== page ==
Key priorities for implementation

Key priorities for implementation

All people with OCD or BDD

  • Each PCT, mental healthcare trust and children's trust that provides mental health services should have access to a specialist obsessive‑compulsive disorder (OCD)/body dysmorphic disorder (BDD) multidisciplinary team offering age‑appropriate care. This team would perform the following functions: increase the skills of mental health professionals in the assessment and evidence‑based treatment of people with OCD or BDD, provide high‑quality advice, understand family and developmental needs, and, when appropriate, conduct expert assessment and specialist cognitive‑behavioural and pharmacological treatment.

  • OCD and BDD can have a fluctuating or episodic course, or relapse may occur after successful treatment. Therefore, people who have been successfully treated and discharged should be seen as soon as possible if re‑referred with further occurrences of OCD or BDD, rather than placed on a routine waiting list. For those in whom there has been no response to treatment, care coordination (or other suitable processes) should be used at the end of any specific treatment programme to identify any need for continuing support and appropriate services to address it.

Adults with OCD or BDD

  • In the initial treatment of adults with OCD, low intensity psychological treatments (including exposure and response prevention [ERP]) (up to 10 therapist hours per patient) should be offered if the patient's degree of functional impairment is mild and/or the patient expresses a preference for a low intensity approach. Low intensity treatments include:

    • brief individual cognitive behavioural therapy (CBT) (including ERP) using structured self‑help materials

    • brief individual CBT (including ERP) by telephone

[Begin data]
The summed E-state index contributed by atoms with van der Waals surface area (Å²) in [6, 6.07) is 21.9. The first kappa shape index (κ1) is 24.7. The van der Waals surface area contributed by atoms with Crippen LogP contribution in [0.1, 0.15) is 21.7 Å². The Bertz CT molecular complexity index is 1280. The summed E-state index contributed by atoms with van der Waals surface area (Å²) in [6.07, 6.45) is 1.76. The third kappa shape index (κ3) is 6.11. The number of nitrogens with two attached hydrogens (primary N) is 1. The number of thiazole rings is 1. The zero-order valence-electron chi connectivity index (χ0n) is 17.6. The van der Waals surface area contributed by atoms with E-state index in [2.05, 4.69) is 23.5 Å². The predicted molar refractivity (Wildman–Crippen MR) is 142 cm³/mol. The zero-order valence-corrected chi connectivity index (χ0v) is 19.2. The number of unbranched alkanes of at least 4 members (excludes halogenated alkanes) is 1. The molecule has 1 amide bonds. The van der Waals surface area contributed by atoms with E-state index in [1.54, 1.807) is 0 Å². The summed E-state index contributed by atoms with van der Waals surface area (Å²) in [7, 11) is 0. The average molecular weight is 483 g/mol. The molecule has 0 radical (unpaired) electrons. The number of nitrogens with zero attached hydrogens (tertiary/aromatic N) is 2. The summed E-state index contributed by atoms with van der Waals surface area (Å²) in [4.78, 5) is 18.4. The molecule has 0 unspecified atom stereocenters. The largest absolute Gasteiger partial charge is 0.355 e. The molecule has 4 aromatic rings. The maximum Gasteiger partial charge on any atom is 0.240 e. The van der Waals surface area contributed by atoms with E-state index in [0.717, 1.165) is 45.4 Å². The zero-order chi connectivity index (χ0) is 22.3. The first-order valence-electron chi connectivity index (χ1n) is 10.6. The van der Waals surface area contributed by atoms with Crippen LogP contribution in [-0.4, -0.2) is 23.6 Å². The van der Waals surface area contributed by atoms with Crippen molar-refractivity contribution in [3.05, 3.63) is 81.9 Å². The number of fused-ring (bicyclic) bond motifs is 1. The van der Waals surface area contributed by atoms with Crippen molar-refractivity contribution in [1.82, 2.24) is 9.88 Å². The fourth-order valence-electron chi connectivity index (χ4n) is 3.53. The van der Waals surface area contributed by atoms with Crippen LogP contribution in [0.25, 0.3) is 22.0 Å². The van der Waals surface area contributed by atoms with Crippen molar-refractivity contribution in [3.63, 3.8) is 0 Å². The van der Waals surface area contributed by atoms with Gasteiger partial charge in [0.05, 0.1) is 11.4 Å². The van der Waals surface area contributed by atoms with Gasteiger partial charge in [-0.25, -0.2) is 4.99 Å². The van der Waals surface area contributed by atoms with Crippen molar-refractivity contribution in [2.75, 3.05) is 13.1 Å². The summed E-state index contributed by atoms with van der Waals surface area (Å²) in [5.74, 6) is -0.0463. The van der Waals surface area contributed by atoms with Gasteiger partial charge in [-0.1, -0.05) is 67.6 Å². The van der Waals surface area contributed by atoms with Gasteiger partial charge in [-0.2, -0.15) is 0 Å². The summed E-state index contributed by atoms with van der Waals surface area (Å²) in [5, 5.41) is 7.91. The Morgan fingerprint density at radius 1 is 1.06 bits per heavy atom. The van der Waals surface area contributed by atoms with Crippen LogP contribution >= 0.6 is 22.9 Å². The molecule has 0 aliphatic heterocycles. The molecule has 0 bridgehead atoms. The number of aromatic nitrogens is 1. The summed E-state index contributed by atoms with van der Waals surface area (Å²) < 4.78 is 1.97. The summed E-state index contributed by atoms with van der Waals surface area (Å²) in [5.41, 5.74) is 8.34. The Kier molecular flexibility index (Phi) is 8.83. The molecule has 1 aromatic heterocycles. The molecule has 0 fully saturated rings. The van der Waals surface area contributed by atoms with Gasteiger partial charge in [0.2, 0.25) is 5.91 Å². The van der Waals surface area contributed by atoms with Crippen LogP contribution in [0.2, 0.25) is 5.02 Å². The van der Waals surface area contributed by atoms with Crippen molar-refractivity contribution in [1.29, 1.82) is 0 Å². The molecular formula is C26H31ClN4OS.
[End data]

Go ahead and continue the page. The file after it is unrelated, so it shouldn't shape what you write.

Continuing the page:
• group CBT (including ERP) (note, the patient may be receiving more than 10 hours of therapy in this format).

  • Adults with OCD with mild functional impairment who are unable to engage in low intensity CBT (including ERP), or for whom low intensity treatment has proved to be inadequate, should be offered the choice of either a course of a selective serotonin re‑uptake inhibitor (SSRI) or more intensive CBT (including ERP) (more than 10 therapist hours per patient), because these treatments appear to be comparably efficacious.

  • Adults with OCD with moderate functional impairment should be offered the choice of either a course of an SSRI or more intensive CBT (including ERP) (more than 10 therapist hours per patient), because these treatments appear to be comparably efficacious.

  • Adults with BDD with moderate functional impairment should be offered the choice of either a course of an SSRI or more intensive individual CBT (including ERP) that addresses key features of BDD.

Children and young people with OCD or BDD

  • Children and young people with OCD with moderate to severe functional impairment, and those with OCD with mild functional impairment for whom guided self‑help has been ineffective or refused, should be offered CBT (including ERP) that involves the family or carers and is adapted to suit the developmental age of the child as the treatment of choice. Group or individual formats should be offered depending upon the preference of the child or young person and their family or carers.

  • Following multidisciplinary review, for a child (aged 8–11 years) with OCD or BDD with moderate to severe functional impairment, if there has not been an adequate response to CBT (including ERP) involving the family or carers, the addition of an SSRI to ongoing psychological treatment may be considered. Careful monitoring should be undertaken, particularly at the beginning of treatment.

  • Following multidisciplinary review, for a young person (aged 12–18 years) with OCD or BDD with moderate to severe functional impairment if there has not been an adequate response to CBT (including ERP) involving the family or carers, the addition of an SSRI to ongoing psychological treatment should be offered. Careful monitoring should be undertaken, particularly at the beginning of treatment.

  • All children and young people with BDD should be offered CBT (including ERP) that involves the family or carers and is adapted to suit the developmental age of the child or young person as first‑line treatment.